Another theory proposed by aviation journalist Bill Sweetman suggests that budget overruns and delays in the F-35 Block 4 upgrade program may also be siphoning off funds that could otherwise be allocated to NGAD. Despite the F-35’s success in international markets and satisfactory performance in operational environments, concerns persist regarding its high operating costs per flight hour, which currently amount to approximately $6.6 million annually per F-35A. The Air Force’s decision to reduce the scope of the Block 4 upgrade due to delays and excessive costs further exacerbates these budgetary challenges.

In response to these fiscal constraints, the Air Force is exploring alternative strategies, including the potential integration of Collaborative Combat Aircraft (CCA) drones alongside existing F-35s, F-15EXs, and F-16s. These drones, armed with advanced long-range missiles, could theoretically provide the necessary air superiority capabilities without the full deployment of NGAD. The CCA drones, already designed to operate alongside 5th generation fighters like the F-35, could be adapted for use with other aircraft in the future.

One tactical concept under consideration involves deploying CCA drones in high-risk frontline engagements while maintaining a standoff force of manned fighters positioned further back. This strategy would allow the manned fighters to control multiple drones simultaneously and engage in long-range missile strikes, thereby reducing operational risks and potentially offsetting the need for a fully deployed NGAD program.

It’s notable that Air Force specifications are influencing the CCA drone to become a capable and relatively costly non-expendable aircraft. Initially conceived to cost one-tenth the price of a manned stealth fighter as a “loyal wingman,” its current price is closer to one-third of that. While this cost comes with significant drawbacks, it suggests that the CCA’s advanced features could potentially compensate for older technologies on accompanying 5th- or 4th-generation fighters.

Additionally, drones offer the advantage of being adaptable or replaceable in response to new technologies at a lower cost and with greater ease compared to manned aircraft, which require substantial long-term commitments for maintenance, upgrades, and training.

However, Black argued against attempting to integrate NGAD’s capabilities into an F-35, asserting that doing so would sacrifice inherent capabilities unique to the NGAD airframe, such as low observability, superior range and speed, and payload capacity.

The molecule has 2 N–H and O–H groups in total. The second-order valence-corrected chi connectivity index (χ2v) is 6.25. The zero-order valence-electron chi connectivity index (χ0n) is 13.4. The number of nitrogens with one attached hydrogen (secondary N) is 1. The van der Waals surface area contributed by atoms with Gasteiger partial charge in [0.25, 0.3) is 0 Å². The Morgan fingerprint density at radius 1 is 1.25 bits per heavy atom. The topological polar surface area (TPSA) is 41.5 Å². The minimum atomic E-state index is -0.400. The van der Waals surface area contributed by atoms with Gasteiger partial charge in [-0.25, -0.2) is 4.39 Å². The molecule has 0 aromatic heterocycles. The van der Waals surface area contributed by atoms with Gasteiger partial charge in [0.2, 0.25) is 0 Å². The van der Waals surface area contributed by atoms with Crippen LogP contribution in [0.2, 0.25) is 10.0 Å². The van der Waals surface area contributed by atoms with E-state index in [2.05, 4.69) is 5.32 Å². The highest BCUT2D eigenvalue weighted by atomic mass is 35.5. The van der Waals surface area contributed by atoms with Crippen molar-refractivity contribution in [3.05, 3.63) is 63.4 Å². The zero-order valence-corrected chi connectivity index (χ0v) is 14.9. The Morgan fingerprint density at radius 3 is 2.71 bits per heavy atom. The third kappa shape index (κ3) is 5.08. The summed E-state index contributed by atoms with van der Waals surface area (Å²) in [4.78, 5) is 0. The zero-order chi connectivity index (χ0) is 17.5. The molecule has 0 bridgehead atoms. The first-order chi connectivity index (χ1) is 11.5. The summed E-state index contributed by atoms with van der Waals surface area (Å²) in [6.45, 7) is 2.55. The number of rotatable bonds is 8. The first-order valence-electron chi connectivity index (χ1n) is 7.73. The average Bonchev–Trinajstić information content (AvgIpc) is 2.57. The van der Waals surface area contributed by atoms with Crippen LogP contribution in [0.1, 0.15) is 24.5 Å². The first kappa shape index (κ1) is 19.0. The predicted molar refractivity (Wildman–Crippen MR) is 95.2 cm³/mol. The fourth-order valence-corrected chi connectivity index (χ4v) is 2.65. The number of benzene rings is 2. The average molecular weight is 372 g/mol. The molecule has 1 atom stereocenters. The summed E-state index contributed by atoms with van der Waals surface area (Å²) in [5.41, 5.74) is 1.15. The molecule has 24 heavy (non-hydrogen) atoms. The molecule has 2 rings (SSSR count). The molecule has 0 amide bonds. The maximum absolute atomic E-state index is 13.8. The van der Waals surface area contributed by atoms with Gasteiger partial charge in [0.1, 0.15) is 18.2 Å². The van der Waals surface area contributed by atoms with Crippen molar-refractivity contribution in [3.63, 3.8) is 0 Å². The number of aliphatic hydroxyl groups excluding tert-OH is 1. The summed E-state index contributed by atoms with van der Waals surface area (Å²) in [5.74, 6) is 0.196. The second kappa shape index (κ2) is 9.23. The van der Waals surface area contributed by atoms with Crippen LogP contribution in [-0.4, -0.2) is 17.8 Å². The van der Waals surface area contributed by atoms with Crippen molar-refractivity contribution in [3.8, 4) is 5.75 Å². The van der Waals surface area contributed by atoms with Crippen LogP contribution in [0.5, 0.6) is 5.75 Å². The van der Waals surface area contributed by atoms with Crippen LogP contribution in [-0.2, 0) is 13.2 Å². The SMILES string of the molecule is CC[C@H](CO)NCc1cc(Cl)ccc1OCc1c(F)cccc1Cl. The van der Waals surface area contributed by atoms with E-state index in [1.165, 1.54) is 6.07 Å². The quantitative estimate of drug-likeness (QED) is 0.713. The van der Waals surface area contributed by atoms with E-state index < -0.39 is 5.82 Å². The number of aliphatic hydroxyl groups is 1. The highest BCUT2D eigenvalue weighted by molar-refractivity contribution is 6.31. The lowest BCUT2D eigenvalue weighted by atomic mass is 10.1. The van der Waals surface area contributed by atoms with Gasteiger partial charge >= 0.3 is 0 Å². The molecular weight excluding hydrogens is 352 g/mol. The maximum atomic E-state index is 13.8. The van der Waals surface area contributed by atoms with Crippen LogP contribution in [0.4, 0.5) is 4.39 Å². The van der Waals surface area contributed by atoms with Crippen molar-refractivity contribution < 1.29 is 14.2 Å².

Especially as China expands its fleet of J-20 stealth fighters and introduces new types like the J-35, potentially followed by their own sixth-generation air superiority jets, it could become increasingly challenging to prevent threats from closing within effective attack range of friendly manned aircraft. In such scenarios, a stealth fighter with advanced maneuverability and endurance for aggressive air combat maneuvers would be crucial, complementing the capabilities of the F-35.

Moreover, NGAD is expected to have greater operational range than the F-22 and F-35, making it well-suited for the vast expanses of the Pacific theater and capable of escorting B-21 stealth bombers deeper into hostile airspace using internal fuel only.

The Air Force may harbor doubts about the longevity of any costly stealth fighter developed today, considering the substantial sustainment costs over decades that may not justify its effectiveness in the face of rapidly advancing technologies.

Officials have hinted at a preference for avoiding prolonged commitments to manned designs that could quickly become obsolete, favoring instead a strategy resembling “serial monogamy” with less expensive drones adaptable to technological advancements.

As the Air Force’s apparent reconsideration of NGAD—whether genuine or strategic—stirs debate within Congress and the broader military-industrial sector, the outcome remains uncertain and subject to ongoing scrutiny.